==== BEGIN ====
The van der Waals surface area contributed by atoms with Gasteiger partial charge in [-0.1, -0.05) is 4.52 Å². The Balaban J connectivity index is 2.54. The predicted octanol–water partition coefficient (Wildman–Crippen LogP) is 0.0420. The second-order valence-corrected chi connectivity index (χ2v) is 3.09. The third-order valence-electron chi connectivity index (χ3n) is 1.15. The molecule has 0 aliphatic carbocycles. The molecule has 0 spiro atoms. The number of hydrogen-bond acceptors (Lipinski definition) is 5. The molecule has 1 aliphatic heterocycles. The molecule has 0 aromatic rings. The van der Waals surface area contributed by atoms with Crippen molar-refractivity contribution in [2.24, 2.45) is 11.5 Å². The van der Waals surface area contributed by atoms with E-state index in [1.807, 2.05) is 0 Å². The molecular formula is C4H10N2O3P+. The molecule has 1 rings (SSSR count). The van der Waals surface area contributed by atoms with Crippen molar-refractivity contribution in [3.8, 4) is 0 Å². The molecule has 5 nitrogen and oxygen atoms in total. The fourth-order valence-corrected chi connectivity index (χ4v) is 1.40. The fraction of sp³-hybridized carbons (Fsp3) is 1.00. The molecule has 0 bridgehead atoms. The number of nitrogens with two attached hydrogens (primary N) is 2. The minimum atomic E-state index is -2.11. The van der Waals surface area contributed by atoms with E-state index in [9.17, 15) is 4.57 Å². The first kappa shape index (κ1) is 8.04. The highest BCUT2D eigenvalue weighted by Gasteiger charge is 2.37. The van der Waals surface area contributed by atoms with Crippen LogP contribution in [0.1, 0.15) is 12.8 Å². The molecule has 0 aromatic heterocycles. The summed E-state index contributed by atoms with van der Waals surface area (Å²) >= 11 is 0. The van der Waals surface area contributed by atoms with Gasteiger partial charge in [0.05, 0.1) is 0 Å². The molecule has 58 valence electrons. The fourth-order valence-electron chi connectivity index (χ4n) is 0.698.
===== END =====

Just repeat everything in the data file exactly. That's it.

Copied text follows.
The van der Waals surface area contributed by atoms with Gasteiger partial charge in [-0.1, -0.05) is 4.52 Å². The Balaban J connectivity index is 2.54. The predicted octanol–water partition coefficient (Wildman–Crippen LogP) is 0.0420. The second-order valence-corrected chi connectivity index (χ2v) is 3.09. The third-order valence-electron chi connectivity index (χ3n) is 1.15. The molecule has 0 aliphatic carbocycles. The molecule has 0 spiro atoms. The number of hydrogen-bond acceptors (Lipinski definition) is 5. The molecule has 1 aliphatic heterocycles. The molecule has 0 aromatic rings. The van der Waals surface area contributed by atoms with Crippen molar-refractivity contribution in [2.24, 2.45) is 11.5 Å². The van der Waals surface area contributed by atoms with E-state index in [1.807, 2.05) is 0 Å². The molecular formula is C4H10N2O3P+. The molecule has 1 rings (SSSR count). The van der Waals surface area contributed by atoms with Crippen molar-refractivity contribution in [3.8, 4) is 0 Å². The molecule has 5 nitrogen and oxygen atoms in total. The fourth-order valence-corrected chi connectivity index (χ4v) is 1.40. The fraction of sp³-hybridized carbons (Fsp3) is 1.00. The molecule has 0 bridgehead atoms. The number of nitrogens with two attached hydrogens (primary N) is 2. The minimum atomic E-state index is -2.11. The van der Waals surface area contributed by atoms with E-state index in [9.17, 15) is 4.57 Å². The first kappa shape index (κ1) is 8.04. The highest BCUT2D eigenvalue weighted by Gasteiger charge is 2.37. The van der Waals surface area contributed by atoms with Crippen LogP contribution in [0.1, 0.15) is 12.8 Å². The molecule has 0 aromatic heterocycles. The summed E-state index contributed by atoms with van der Waals surface area (Å²) >= 11 is 0. The van der Waals surface area contributed by atoms with Gasteiger partial charge in [0.05, 0.1) is 0 Å². The molecule has 58 valence electrons. The fourth-order valence-electron chi connectivity index (χ4n) is 0.698.